Writing a Better Resume

Employers value results and getting things done, and it’s important that your resume speaks to your experience and provides evidence that you are a results-oriented producer in the workplace. So use the questions and guidance below to brainstorm for some accomplishments and performance examples to include on your resume and then make those additions. Then send it to us.

Step 1:

The brainstorm. Try to come up with 2-3 tangible, and ideally measurable, examples for each question below. For each question we’re looking for a specific example or two and recommend you structure your answer in 3 parts, but we’ll get to that in a moment. Do not worry about formatting, relevance for a resume as you know it, or any other concern, just answer the questions—and try not to read ahead!

1. What have you done in your previous positions to improve your own efficiency or the efficiency of the team?

2. What have you done to demonstrate that you excel at what you do? (That you’re better than your job description)

3. What have you done to decrease costs for your employer?

4. What have you done to increase revenue?

5. What have you done to demonstrate leadership? Teamwork? Initiative? Resourcefulness? (Examples! What did you DO or ACCOMPLISH that proves you have this skill? Feel free to add a soft skill here that you have demonstrated in the past or that you believe is a strength for you personally, but make sure to come up with evidence of that skill.)

6. What are you most proud of from your career?

7. What would your previous boss say you did well? Why?

8. What have you done in your previous positions that outlasted you or is still used today?

Step 2:

Flesh out the examples. Go back through your examples above and for each of them, write down:

1. What is the Problem or Challenge that you were facing?

2. What was your specific Action to remedy the problem or address the challenge?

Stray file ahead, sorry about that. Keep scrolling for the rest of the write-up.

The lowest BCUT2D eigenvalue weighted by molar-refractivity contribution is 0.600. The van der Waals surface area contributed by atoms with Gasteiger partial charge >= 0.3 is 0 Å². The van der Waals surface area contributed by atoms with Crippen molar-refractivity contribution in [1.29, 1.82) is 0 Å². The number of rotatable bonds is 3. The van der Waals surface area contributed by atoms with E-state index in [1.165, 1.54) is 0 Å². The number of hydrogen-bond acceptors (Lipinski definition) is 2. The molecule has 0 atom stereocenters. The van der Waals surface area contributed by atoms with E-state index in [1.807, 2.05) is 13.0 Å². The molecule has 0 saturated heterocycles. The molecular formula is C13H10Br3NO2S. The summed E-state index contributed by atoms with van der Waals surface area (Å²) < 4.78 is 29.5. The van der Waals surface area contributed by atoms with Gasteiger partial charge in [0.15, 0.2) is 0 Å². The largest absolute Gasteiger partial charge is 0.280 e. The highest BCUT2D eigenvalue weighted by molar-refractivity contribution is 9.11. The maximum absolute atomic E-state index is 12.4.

3. The Results of your actions.

If possible, the Results should be quantified in a way that accounts for the time or money saved, deadline hit, goal made, etc. For some examples the Results may have been softer or a feeling that things were better like improved morale or something less tangible, but good managers manage by the metrics, so make sure to include a few that speak to the numbers, and be prepared to address soft results in an interview. These examples will be a value-add for you because not only are they are great examples for a resume, but also fantastic examples to have at your fingertips for an interview, so keep them handy!

Step 3:

Quantify them. If you haven’t already, go back and quantify the 3 parts for each example of performance. If the Challenge was a deadline, how much time was left, if the Problem was an inefficiency resolving items within the department, how many problems or what percentage of items were being handled poorly or how much time was being lost?

Was your Action to implement a training program, how many people did you train, over how long a period, and what was the nature of the training materials produced? Was it 3 people trained for an hour a week for one month on an ad hoc basis or was it 45 people from across the nation trained in a week-long training session, including presentation decks of 100 pages per day, and 20+ practical examples, which is now the standard for inter-office training?

The details make all the difference. The most important value of all to quantify is the Results. If the Results were time saved, how much and what does that time translate to in $$$ to the company bottom line? Were the results a met deadline for a demanding client, how much more business came from that client?

If you have access to the data and can get exact numbers because you’re still employed there or can ask your previous employer, then do it! Otherwise, estimate the number, but remember your calculation, write it down, and be prepared to defend it in an interview. (i.e. “Well unfortunately, Mr. Hiring Manager, I didn’t have access to the data, but I estimate X hours for this task and we did it x times a week, so over the course of the year that amounts to $XX,XXX in lost productivity I eliminated.”)

Step 4:

Create the bullets for your resume. A resume is a marketing piece for you, so consider it your advertisement. If you were driving down the road and saw a billboard for laundry detergent, it wouldn’t say “Cleans clothes.” No crap it cleans clothes, you don’t need to know that, so instead advertisers tell you their detergent is “Whiter! Better! Faster! Saves you time! Makes you more beautiful! Less lonely Friday nights!” Too many resumes have bullets on their resume that tell us nothing about how well they did their work and amount to “cleans clothes.”

Bad Examples (mostly from actual resumes)

Created a training program to improve office processes